A fine example of Mitchell's c. 1846 map New Jersey. A highly unusual state of this map. In 1846 Mitchell published two editions of the New Universal Atlas, one edition with the Cary and Hart imprint and borders and another with his own Mitchell imprint and slightly different borders. The Rumsey example, from the first, 1846 issue of the atlas, features the Cary and Hart borders. This issue, though cartographically identical and maintaining the 1846 date, has borders more common in later Mitchell Atlases. However, the copyright on the map remains the same as the earlier Tanner maps – in this instance 'T. Gordon.' The map itself is based upon Tanner's 1834 reduction of Thomas Gordon's seminal 1828 Map of New Jersey. Prepared for inclusion as map no. 12 in the 1847 issue of Mitchell's New General Atlas. Dated and copyrighted, 'Entered according to Act of Congress in the Year 1834 by T. Gordon in the Clerk's Office of the District Court of New Jersey.'
Samuel Augustus Mitchell (March 20, 1792 - December 20, 1868) began his map publishing career in the early 1830s. Mitchell was born in Bristol, Connecticut. He relocated to Philadelphia in 1821. Having worked as a school teacher and a geographical writer, Mitchell was frustrated with the low quality and inaccuracy of school texts of the period. His first maps were an attempt to rectify this problem. In the next 20 years Mitchell would become the most prominent American map publisher of the mid-19th century. Mitchell worked with prominent engravers J. H. Young, H. S. Tanner, and H. N. Burroughs before attaining the full copyright on his maps in 1847. In 1849 Mitchell either partnered with or sold his plates to Thomas, Cowperthwait and Company who continued to publish the Mitchell's Universal Atlas. By about 1856 most of the Mitchell plates and copyrights were acquired by Charles Desilver who continued to publish the maps, many with modified borders and color schemes, until Mitchell's son, Samuel Augustus Mitchell Junior, entered the picture. In 1859, S.A. Mitchell Jr. purchased most of the plates back from Desilver and introduced his own floral motif border. From 1860 on, he published his own editions of the New General Atlas. The younger Mitchell became as prominent as his father, publishing maps and atlases until 1887, when most of the copyrights were again sold and the Mitchell firm closed its doors for the final time. More by this mapmaker...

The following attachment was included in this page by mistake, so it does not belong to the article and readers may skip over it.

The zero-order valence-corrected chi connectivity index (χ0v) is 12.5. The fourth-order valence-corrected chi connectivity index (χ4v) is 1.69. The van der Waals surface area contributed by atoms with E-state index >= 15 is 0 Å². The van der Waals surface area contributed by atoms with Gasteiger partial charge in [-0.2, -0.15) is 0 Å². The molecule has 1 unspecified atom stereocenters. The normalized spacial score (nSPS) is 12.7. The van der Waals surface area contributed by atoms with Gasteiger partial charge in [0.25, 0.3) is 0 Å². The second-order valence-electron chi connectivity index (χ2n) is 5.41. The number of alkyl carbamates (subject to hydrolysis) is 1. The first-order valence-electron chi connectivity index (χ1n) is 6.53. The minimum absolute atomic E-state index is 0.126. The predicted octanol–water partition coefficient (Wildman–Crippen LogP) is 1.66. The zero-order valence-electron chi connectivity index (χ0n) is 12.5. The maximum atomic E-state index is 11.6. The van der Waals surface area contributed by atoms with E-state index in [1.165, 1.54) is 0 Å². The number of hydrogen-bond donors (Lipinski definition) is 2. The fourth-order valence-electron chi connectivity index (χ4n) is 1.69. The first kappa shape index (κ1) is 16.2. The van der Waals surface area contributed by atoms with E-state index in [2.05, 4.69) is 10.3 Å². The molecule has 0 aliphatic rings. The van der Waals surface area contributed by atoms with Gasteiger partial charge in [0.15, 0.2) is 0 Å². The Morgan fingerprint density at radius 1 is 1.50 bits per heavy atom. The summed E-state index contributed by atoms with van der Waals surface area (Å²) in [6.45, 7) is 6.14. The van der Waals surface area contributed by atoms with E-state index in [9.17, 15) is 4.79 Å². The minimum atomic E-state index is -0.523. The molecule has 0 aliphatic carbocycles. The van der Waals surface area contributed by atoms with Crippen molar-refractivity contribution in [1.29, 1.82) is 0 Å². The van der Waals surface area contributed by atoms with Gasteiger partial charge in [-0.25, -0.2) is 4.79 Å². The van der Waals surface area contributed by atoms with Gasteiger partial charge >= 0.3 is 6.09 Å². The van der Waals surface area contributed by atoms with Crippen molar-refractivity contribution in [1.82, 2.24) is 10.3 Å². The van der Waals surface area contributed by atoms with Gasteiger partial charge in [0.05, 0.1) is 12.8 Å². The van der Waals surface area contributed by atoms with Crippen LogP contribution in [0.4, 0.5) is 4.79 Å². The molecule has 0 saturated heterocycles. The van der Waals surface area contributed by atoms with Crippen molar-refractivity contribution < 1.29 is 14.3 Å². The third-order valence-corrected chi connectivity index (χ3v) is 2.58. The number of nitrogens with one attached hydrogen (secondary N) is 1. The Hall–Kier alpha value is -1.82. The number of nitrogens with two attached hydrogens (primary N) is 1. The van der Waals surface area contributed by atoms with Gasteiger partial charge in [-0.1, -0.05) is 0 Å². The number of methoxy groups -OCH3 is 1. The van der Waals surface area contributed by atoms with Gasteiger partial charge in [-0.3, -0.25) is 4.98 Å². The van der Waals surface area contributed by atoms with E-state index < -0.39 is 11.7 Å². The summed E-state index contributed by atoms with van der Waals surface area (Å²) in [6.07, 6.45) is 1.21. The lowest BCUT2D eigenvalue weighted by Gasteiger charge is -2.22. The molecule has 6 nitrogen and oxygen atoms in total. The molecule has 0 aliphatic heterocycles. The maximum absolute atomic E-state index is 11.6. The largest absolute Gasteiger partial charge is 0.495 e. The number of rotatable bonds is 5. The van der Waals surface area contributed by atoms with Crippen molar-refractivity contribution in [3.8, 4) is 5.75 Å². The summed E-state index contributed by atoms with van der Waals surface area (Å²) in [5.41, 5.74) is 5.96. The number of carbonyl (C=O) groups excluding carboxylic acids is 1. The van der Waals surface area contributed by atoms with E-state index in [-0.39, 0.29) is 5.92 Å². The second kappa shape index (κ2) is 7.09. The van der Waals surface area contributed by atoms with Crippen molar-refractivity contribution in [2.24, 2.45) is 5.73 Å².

A New Universal Atlas Containing Maps of the various Empires, Kingdoms, States and Republics Of The World. (1846 Mitchell issue)
Very good condition. Minor toning.
Rumsey 0537.013. Phillips (Atlases) 6103-12. Ristow page 311.